In what is believed to be the first of its kind, a builder has been sentenced to six months in jail for failing to comply with his duty under RIDDOR – the Reporting of Injuries, Diseases and Dangerous Occurrences Regulations 2013 - to report a serious injury that occurred at a building site under his control.

The breach came to the HSE's attention approximately eight months after a worker's leg was amputated while using an excavator. The HSE was notified by lawyers engaged by the worker to pursue a civil claim for personal injury. However, the delay in notification meant that little could be done by way of meaningful investigation as the construction job had almost been completed by the time the HSE became aware.

Despite a number of health and safety breaches being discovered, the HSE prosecuted the builder for breach of RIDDOR. The builder, Mr Lewis, who was 75 at the time of sentencing, claimed to have no knowledge of the legal duty incumbent upon him, which the HSE described as "unacceptable ignorance" and the sentencing judge as "wilful blindness". It is also understood Mr Lewis did not have appropriate employers' liability cover in place.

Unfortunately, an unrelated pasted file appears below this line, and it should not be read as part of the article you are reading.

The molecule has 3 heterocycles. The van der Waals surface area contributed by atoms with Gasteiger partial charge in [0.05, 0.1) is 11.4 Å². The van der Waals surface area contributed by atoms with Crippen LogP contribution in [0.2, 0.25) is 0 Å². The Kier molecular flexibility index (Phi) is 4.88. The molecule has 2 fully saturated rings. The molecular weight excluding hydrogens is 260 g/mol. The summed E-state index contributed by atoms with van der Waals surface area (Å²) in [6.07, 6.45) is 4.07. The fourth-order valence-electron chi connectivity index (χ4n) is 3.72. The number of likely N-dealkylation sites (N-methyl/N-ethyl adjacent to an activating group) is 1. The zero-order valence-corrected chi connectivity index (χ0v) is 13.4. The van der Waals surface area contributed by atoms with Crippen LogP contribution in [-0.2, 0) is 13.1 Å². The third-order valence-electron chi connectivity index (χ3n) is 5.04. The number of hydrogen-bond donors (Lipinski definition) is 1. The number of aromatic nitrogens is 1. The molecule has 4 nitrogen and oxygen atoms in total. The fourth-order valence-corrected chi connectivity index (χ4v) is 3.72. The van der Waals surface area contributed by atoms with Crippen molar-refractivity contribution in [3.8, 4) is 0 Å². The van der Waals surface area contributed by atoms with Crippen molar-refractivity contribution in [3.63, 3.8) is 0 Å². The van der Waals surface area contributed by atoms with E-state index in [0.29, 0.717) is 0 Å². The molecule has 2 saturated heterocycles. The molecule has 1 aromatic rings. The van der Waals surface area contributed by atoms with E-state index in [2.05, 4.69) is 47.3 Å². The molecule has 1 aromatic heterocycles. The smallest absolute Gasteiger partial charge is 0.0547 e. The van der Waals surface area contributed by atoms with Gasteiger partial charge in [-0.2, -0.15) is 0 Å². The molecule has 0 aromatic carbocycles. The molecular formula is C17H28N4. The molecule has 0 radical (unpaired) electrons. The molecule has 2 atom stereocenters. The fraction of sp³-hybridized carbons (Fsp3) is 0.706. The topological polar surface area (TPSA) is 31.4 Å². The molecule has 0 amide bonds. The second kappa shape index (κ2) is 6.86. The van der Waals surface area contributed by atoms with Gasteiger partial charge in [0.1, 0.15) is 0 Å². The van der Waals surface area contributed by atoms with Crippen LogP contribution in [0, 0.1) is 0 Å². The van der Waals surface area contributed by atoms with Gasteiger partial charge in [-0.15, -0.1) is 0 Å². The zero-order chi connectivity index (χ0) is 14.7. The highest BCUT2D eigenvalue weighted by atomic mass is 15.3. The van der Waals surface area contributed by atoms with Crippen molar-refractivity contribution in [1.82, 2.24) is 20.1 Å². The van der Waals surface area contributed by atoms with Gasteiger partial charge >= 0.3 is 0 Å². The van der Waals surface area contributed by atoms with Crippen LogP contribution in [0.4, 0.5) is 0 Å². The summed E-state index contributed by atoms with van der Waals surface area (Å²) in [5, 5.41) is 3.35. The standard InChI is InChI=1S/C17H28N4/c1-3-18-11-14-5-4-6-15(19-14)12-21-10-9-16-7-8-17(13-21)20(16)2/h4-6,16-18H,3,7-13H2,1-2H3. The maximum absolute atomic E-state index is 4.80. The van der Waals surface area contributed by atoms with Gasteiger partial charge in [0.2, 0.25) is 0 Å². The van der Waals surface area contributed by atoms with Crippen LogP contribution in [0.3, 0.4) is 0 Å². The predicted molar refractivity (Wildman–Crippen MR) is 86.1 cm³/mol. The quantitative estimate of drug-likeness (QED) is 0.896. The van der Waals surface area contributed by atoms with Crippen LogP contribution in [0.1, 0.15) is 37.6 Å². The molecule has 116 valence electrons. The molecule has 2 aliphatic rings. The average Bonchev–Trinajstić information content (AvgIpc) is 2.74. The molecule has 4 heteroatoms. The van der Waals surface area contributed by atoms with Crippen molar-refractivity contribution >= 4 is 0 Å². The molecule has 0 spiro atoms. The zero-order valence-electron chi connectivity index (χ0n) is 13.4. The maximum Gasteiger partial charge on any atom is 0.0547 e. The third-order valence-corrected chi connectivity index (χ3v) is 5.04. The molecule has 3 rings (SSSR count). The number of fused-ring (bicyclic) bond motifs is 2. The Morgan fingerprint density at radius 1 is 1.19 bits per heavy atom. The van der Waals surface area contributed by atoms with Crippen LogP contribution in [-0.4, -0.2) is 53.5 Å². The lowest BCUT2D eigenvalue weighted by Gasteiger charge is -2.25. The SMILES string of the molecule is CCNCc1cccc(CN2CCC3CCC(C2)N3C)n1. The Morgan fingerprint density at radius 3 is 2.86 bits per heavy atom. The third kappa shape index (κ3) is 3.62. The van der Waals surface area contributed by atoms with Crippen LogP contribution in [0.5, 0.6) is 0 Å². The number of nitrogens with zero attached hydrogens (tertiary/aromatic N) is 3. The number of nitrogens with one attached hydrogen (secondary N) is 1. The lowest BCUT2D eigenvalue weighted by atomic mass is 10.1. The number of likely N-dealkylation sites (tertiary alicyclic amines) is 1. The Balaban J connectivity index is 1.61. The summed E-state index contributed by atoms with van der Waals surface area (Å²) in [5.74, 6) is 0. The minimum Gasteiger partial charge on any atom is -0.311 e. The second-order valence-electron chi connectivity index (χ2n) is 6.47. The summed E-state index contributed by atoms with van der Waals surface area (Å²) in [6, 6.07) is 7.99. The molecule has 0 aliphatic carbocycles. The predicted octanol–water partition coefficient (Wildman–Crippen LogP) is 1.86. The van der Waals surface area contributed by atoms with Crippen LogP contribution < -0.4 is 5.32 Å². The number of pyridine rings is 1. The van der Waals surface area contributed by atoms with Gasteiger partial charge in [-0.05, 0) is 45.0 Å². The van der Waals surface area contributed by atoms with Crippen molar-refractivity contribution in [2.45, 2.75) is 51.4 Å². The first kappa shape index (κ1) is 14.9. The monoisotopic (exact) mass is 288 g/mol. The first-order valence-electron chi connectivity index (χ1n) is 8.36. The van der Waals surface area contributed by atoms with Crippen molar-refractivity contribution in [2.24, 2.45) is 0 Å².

In considering sentence, the judge accepted the HSE's submission that failing to undertake any training/education on good health & safety practices over the course of a 50-year career could be categorised as an aggravating factor in terms of the sentencing guidelines; cost cutting at the expense of health & safety. Despite having no previous convictions, the judge determined that a custodial sentence was "unavoidable" in the circumstances. It is understood that Mr Lewis was not legally represented during the case.

While this case is another example of the willingness to prosecute individuals and push for tough sentences, it also serves as reminder of the potential consequences of failing to comply with what some may consider the more 'basic' health & safety duties. The importance of engaging appropriate legal advice as soon as possible following an incident in the workplace remains crucial for all employers.

If you have any queries regarding this update, or general health & safety questions, please contact senior associate Victoria Anderson.


Victoria Anderson

Senior Associate